<span>Saints defensive tackle Lynell Hamilton/Rod Coleman.aspx">Rod Coleman needed a break.
Following a tough 2007 season with the Atlanta Falcons, Coleman said the break he needed had as much to do with mental fatigue as it did with his body. "That season was simply crazy," he said of 2007 with the Falcons. "The situation with Michael Vick, the coaching change, and the constant battles just wore me out."
Coleman, a 32-year old former Pro Bowler, took refuge in his various businesses, ranging from a day care center to a construction company. "I was happy doing those things and they kept me very busy," he said. "But my body and mind finally healed up and I felt refreshed. Then, when November came, I was watching the action in the NFL and knew I had to come back. That I had unfinished business."
The native of Philadelphia said he had fielded calls from various teams last season and into the 2009 offseason, but knew he needed a bit of extra time before he decided where he wanted to play this season. Then, when the Saints named Bill Johnson as their defensive line coach, the decision became a lot easier for the product of East Carolina to make.
"Coach Johnson was my position coach in Atlanta and I think the world of him," Coleman said today after his morning workout during the team's strength and conditioning program. "He got the best out of me in Atlanta and I just love the way he coaches."
Coleman said that the respect he has for Johnson stems from fact that Johnson worked diligently with Coleman and his former teammates to bring out the best in him and taught him techniques that consistently made him a better player. "He's a great motivator and believes whole-heartedly in the overall team concept. He makes everyone better and he fires you up all the time to go out there and compete beyond what you think you can do. He puts things on you and constantly challenges you. There are no plays off around him."
Plays off are hardly anything that anyone has ever accused Coleman of taking, as he forged the reputation as one of the quickest and most penetrating defensive tackles in the NFL during his initial go around in the league. That concept, he said, was instilled in him early in his career and carries forth to this day. "I judge myself and my play against the numbers defensive ends put up, not defensive tackles," Coleman stated. "It inspires me to make plays, get to the quarterback and make tackles. Defensive tackles numbers are naturally lower in almost all the cases because of the constant double team blocks and fullbacks that stay in to protect, so you're always battling more than one guy. But, I set the bar higher because I know I can do it."
Inspiration, he says, he drew from watching Pro Bowl linebacker Lawrence Taylor when Coleman was a youngster. "He was a beast and he was relentless," Coleman said of L.T. "My two favorite players growing up were (former Minnesota Viking DT) John Randle and Taylor, because they never gave up on a play and just hustled non-stop. They were the guys that I admired because they never gave up on a play."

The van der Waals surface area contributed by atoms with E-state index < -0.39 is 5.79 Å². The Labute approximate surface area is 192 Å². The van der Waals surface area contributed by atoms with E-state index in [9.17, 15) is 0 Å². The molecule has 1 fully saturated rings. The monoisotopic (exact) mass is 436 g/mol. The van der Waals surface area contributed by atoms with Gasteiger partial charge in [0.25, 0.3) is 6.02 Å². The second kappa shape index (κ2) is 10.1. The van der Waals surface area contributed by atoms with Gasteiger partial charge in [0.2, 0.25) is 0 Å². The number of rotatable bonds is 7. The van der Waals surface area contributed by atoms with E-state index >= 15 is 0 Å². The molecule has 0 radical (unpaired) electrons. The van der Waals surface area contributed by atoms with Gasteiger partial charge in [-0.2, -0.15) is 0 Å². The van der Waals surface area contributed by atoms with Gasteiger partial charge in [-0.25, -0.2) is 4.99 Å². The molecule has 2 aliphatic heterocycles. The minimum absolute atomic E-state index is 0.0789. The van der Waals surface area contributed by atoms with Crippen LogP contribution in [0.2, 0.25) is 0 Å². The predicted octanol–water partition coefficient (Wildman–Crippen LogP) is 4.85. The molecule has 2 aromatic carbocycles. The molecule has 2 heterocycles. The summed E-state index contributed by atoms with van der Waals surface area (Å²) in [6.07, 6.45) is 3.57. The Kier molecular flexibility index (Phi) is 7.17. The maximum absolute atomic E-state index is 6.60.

Coleman said he is a bit surprised how quickly he has fit into the Saints' locker room after just four days in the system, but credits it to the camaraderie he instantly felt after just his first day. "It's pretty amazing," he said. "The talk around the league was that the Saints locker room is a good one and that guys enjoy playing here," he said. "Then I got here and felt it right away. There is an atmosphere of enjoying being around each other and pushing each other. That's not the case everywhere."
With 293 career tackles and 58.5 sacks as a professional, Coleman thinks he will fit in nicely not only into the locker room, but also on the field, where he plans on joining forces with the likes of Will Smith, Charles Grant, Sedrick Ellis, Bobby McCray, Garrett Hartley/Paul Spicer.aspx">Paul Spicer and Will Smith/Kendrick Clancy.aspx">Kendrick Clancy, among others, to form a fearsome front. "We all need each other," he said. "A team these days needs those seven or eight guys to spell each other and keep each other fresh, not just in the games, but all season long. The fresher everyone is, the easier it is to makes plays down the stretch of a game and the season, and we all know how important that is."
The former Raider and Falcon said he was aware that the Saints had some games slip away late last season and senses that the new defensive regime is intent on not letting that occur again in 2009. "We haven't spent too much time on the playbook, yet," he said. "But I do know that this defense will be aggressive, attacking and bring a lot of different looks. When you talk to people that have played for (defensive coordinator Gregg) Williams, they all say he puts the players in positions that they will succeed in. He finds out what you do best and he designs things off of that. He isn't a guy that tries to put square pegs in round holes, so to speak."
Coleman mentioned that he is looking forward to standing on the home sideline for Saints games in the Superdome this season, and even evoked a memory of the Saints' moving homecoming game against the Falcons in 2006, a 23-3 victory that holds a special place in Saints' fans hearts.
"All week long we talked about how the crowd was going to be," Coleman recalled. "Our intention was to try to quiet the crowd and stem the tide a bit. The fourth play of the game was the blocked punt for a touchdown and it was the loudest noise I have ever heard in my life. I remember thinking, 'I guess the plan to take the crowd out of the game didn't work so well.' Things snowballed from there and it was like we were behind the eight-ball the whole night."
"But it's a new start for me and New Orleans has always been a place I have loved to visit and play, so this is really exciting for me," Coleman said. "I'm just glad these fans will be cheering for us, instead of what I had to deal with while on the other sideline."